St. Boniface Sanatorium

The St. Boniface Sanatorium officially opened in September 1931 on a 60 acre-plot of land in St. Vital, Manitoba, across the river from St. Boniface. The Grey Nuns of Montreal had been working in Manitoba since 1844. In the 1920s, they began building a case for a Catholic tuberculosis treatment centre as infections increased. The Ninette Sanatorium, operated by the Sanatorium Board of Manitoba, was located in a rural area on Pelican Lake and most patients had to travel great distances. After negotiations between Dr. Stewart, the superintendent of the Ninette Sanatorium, and the Grey Nuns, plans for the St. Boniface Sanatorium were forged. The first patient to be admitted in 1931 was an 8-year-old First Nations boy named Stanley Donald.

A boy in a white lace top stands outside of a building with his hands in a prayer position.

8-year-old Stanley Donald was the first patient admitted to the St. Boniface Sanatorium in 1931. He died at the Sanatorium in 1939. Grey Nuns of Montreal, L098-21-88.1

MITHP Senior Research Assistant Laura Bergen provides an overview of the treatment of Indigenous patients at the St. Boniface Sanatorium and some insights into her archival research at the Grey Nuns of Montreal Archive.

The sanatorium consisted of a four-storey main building which housed most of the patients, and contained an operating room, a laboratory, kitchens, a pharmacy, and a chapel. A power building stood beside the main building which had a large chimney and held the laundry and living quarters for the male staff. On the opposite side of the main building stood the preventorium (also known as the Annex). This building was originally two storeys and held the children’s quarters. A garage, a greenhouse, and a workshop also stood on the hospital grounds.

In 1937 the need to address the high rates of tuberculosis amongst the Indigenous population of Manitoba became urgent. The St. Boniface Sanatorium engaged in discussions about building a separate building on the site to house these patients; however, instead, a third floor was added onto the preventorium building to form a new ward. In June 1938 the hospital began admitting First Nations patients into this new ward, with a maximum of 35 patients recorded each year between 1938 and 1941. By 1942 the Dynevor Indian Hospital in Selkirk had become the primary treatment centre for First Nations, Métis, and Inuit patients in the area, and as a result the patient numbers decreased at the St. Boniface Sanatorium in the years following.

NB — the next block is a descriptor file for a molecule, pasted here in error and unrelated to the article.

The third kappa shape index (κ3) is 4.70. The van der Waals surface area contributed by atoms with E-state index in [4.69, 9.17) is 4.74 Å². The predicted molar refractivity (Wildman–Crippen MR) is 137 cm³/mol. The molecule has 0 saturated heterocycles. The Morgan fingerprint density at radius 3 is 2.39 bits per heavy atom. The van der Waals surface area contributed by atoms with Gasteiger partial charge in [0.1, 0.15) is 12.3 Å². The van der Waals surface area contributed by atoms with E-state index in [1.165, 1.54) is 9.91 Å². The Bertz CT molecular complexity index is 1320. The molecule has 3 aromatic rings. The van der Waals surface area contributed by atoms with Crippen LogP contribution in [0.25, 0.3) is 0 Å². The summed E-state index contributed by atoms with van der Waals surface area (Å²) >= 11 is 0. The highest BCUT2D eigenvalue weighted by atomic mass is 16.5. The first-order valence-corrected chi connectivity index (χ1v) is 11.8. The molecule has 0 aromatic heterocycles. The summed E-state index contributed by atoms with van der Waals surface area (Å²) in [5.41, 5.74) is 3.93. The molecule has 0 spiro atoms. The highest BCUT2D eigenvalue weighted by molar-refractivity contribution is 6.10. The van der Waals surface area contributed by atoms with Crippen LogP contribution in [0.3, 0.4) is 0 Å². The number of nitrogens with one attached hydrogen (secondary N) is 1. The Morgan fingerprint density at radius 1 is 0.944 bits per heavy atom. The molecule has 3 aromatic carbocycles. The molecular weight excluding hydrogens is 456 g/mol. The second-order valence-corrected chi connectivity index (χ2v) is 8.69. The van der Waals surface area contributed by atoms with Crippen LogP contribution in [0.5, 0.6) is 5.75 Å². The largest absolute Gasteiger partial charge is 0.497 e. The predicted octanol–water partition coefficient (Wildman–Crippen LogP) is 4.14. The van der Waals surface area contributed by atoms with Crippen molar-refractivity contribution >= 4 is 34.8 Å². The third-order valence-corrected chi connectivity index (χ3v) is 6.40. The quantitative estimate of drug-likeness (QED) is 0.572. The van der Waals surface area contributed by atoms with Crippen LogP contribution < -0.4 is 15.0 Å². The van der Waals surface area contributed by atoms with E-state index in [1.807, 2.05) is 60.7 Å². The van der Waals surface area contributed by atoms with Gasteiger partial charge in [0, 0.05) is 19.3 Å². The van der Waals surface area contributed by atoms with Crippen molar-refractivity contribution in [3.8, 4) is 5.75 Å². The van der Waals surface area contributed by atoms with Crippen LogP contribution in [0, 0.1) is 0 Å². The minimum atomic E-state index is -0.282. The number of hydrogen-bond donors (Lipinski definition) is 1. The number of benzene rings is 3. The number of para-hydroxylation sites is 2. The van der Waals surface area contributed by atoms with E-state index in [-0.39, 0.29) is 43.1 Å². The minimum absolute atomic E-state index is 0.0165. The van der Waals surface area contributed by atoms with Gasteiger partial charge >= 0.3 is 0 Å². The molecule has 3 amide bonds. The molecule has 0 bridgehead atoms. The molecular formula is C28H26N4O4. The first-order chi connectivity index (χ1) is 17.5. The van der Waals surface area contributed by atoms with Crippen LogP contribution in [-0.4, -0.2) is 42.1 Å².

A group of children outside near a brick building. Some children are in hospital beds, some are in wheelchairs.

Child patients, most likely outside of the Annex. Un groupe de jeunes enfants, certains sur des lits ou des chaises roulantes, posent à l'extérieur du Sanatorium au grand soleil, Grey Nuns of Montreal, L098-22-25.8

As a large institution, the hospital had the staff, space, and resources to undertake a wide range of surgical procedures. The most common procedure performed was the artificial pneumothorax, followed by thoracoplasties. Both were designed to collapse and “rest” the lung, by forcing air into the chest cavity or by removing ribs. Pneumothorax procedures were not permanent fixes, and many patients had to be “topped up” with air, resulting in thousands of procedures per year despite the hospital’s total patient capacity of just under 300.

A nurse sits at a table with a tall machine. In the room next to her is a double sink and a gurney.

Pneumothorax room, Une infirmière dans la salle de traitement pneumothorax. 1944, Grey Nuns of Montreal, L098-22-41

Religion was also a key component of life at the St. Boniface Sanatorium. Run by the Grey Nuns, the hospital was a Catholic institution with an ornate chapel that held Sunday masses. Former patients report being wheeled in their beds to the chapel to attend mass. The numbers of Catholic conversions and baptisms were recorded in annual reports, and there are stories of patients converting in their final hours of life in desperation. Christian holidays like Christmas and Easter were also celebrated with concerts and activities for children.

A view from the back of a chapel. People sit in the pews facing the large altar at the front. A row of hospital beds lines the aisle between the pews.

Patients who were not well enough to walk or sit in a wheelchair were wheeled to Mass in their beds. Messe des malades dans la chapelle du Sanatorium de Saint-Boniface. Grey Nuns of Montreal, L098-Y3C

By 1959 antibiotic drug therapies for TB reduced the need for hospital beds, and the hospital began accepting children with disabilities who required care. The hospital’s mandate shifted, and in 1962 the remaining TB patients were transferred to the Ninette Sanatorium. The main building and the power station still remain today as part of the St. Amant Centre.